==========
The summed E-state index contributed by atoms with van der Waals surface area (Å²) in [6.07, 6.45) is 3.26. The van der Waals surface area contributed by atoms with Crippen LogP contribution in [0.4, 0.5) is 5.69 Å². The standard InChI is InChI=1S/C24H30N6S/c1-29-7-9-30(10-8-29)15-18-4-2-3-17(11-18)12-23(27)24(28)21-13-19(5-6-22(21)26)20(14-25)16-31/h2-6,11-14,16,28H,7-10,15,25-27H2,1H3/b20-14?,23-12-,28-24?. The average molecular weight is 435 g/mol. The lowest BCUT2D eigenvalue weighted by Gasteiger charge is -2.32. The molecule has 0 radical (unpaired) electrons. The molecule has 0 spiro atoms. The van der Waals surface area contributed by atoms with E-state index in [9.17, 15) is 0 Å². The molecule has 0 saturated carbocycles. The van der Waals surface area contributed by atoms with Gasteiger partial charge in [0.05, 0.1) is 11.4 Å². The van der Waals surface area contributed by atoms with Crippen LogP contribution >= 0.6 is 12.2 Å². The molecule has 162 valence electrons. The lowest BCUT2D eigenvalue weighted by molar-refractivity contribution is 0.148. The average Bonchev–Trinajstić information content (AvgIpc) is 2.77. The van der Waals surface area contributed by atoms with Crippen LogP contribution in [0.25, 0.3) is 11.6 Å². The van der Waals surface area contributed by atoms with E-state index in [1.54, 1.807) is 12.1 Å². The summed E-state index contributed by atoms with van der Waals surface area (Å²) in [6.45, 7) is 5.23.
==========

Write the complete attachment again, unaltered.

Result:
The summed E-state index contributed by atoms with van der Waals surface area (Å²) in [6.07, 6.45) is 3.26. The van der Waals surface area contributed by atoms with Crippen LogP contribution in [0.4, 0.5) is 5.69 Å². The standard InChI is InChI=1S/C24H30N6S/c1-29-7-9-30(10-8-29)15-18-4-2-3-17(11-18)12-23(27)24(28)21-13-19(5-6-22(21)26)20(14-25)16-31/h2-6,11-14,16,28H,7-10,15,25-27H2,1H3/b20-14?,23-12-,28-24?. The average molecular weight is 435 g/mol. The lowest BCUT2D eigenvalue weighted by Gasteiger charge is -2.32. The molecule has 0 radical (unpaired) electrons. The molecule has 0 spiro atoms. The van der Waals surface area contributed by atoms with E-state index in [9.17, 15) is 0 Å². The molecule has 0 saturated carbocycles. The van der Waals surface area contributed by atoms with Gasteiger partial charge in [0.05, 0.1) is 11.4 Å². The van der Waals surface area contributed by atoms with Crippen LogP contribution >= 0.6 is 12.2 Å². The molecule has 162 valence electrons. The lowest BCUT2D eigenvalue weighted by molar-refractivity contribution is 0.148. The average Bonchev–Trinajstić information content (AvgIpc) is 2.77. The van der Waals surface area contributed by atoms with Crippen LogP contribution in [0.25, 0.3) is 11.6 Å². The van der Waals surface area contributed by atoms with E-state index in [1.54, 1.807) is 12.1 Å². The summed E-state index contributed by atoms with van der Waals surface area (Å²) in [6.45, 7) is 5.23.